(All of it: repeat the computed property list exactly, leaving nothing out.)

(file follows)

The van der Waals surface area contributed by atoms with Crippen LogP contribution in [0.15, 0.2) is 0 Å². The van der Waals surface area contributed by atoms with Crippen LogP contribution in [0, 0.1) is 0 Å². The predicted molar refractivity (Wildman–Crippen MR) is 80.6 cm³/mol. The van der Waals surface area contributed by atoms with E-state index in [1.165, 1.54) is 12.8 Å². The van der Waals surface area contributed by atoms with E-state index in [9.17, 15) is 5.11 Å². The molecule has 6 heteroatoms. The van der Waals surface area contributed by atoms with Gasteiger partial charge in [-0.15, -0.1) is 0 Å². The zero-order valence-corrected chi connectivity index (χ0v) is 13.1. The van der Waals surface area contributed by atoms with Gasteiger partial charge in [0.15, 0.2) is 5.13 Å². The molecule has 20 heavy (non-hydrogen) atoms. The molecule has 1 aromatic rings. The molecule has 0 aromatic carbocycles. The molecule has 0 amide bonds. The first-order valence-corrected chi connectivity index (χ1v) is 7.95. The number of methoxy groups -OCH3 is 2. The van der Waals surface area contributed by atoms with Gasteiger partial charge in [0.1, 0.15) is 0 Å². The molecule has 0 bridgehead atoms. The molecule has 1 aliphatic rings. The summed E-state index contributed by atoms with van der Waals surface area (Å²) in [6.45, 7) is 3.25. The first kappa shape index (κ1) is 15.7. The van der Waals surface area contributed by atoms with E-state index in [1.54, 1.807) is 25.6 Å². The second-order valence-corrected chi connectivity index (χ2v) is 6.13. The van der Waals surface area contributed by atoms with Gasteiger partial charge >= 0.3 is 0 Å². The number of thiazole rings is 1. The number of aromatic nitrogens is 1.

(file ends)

The van der Waals surface area contributed by atoms with Crippen LogP contribution in [0.15, 0.2) is 0 Å². The van der Waals surface area contributed by atoms with Crippen LogP contribution in [0, 0.1) is 0 Å². The predicted molar refractivity (Wildman–Crippen MR) is 80.6 cm³/mol. The van der Waals surface area contributed by atoms with E-state index in [1.165, 1.54) is 12.8 Å². The van der Waals surface area contributed by atoms with E-state index in [9.17, 15) is 5.11 Å². The molecule has 6 heteroatoms. The van der Waals surface area contributed by atoms with Gasteiger partial charge in [-0.15, -0.1) is 0 Å². The zero-order valence-corrected chi connectivity index (χ0v) is 13.1. The van der Waals surface area contributed by atoms with Gasteiger partial charge in [0.15, 0.2) is 5.13 Å². The molecule has 20 heavy (non-hydrogen) atoms. The molecule has 1 aromatic rings. The molecule has 0 aromatic carbocycles. The molecule has 0 amide bonds. The first-order valence-corrected chi connectivity index (χ1v) is 7.95. The number of methoxy groups -OCH3 is 2. The van der Waals surface area contributed by atoms with Gasteiger partial charge in [0.1, 0.15) is 0 Å². The molecule has 0 bridgehead atoms. The molecule has 1 aliphatic rings. The summed E-state index contributed by atoms with van der Waals surface area (Å²) in [6.45, 7) is 3.25. The first kappa shape index (κ1) is 15.7. The van der Waals surface area contributed by atoms with E-state index in [1.54, 1.807) is 25.6 Å². The second-order valence-corrected chi connectivity index (χ2v) is 6.13. The van der Waals surface area contributed by atoms with Gasteiger partial charge >= 0.3 is 0 Å². The number of thiazole rings is 1. The number of aromatic nitrogens is 1.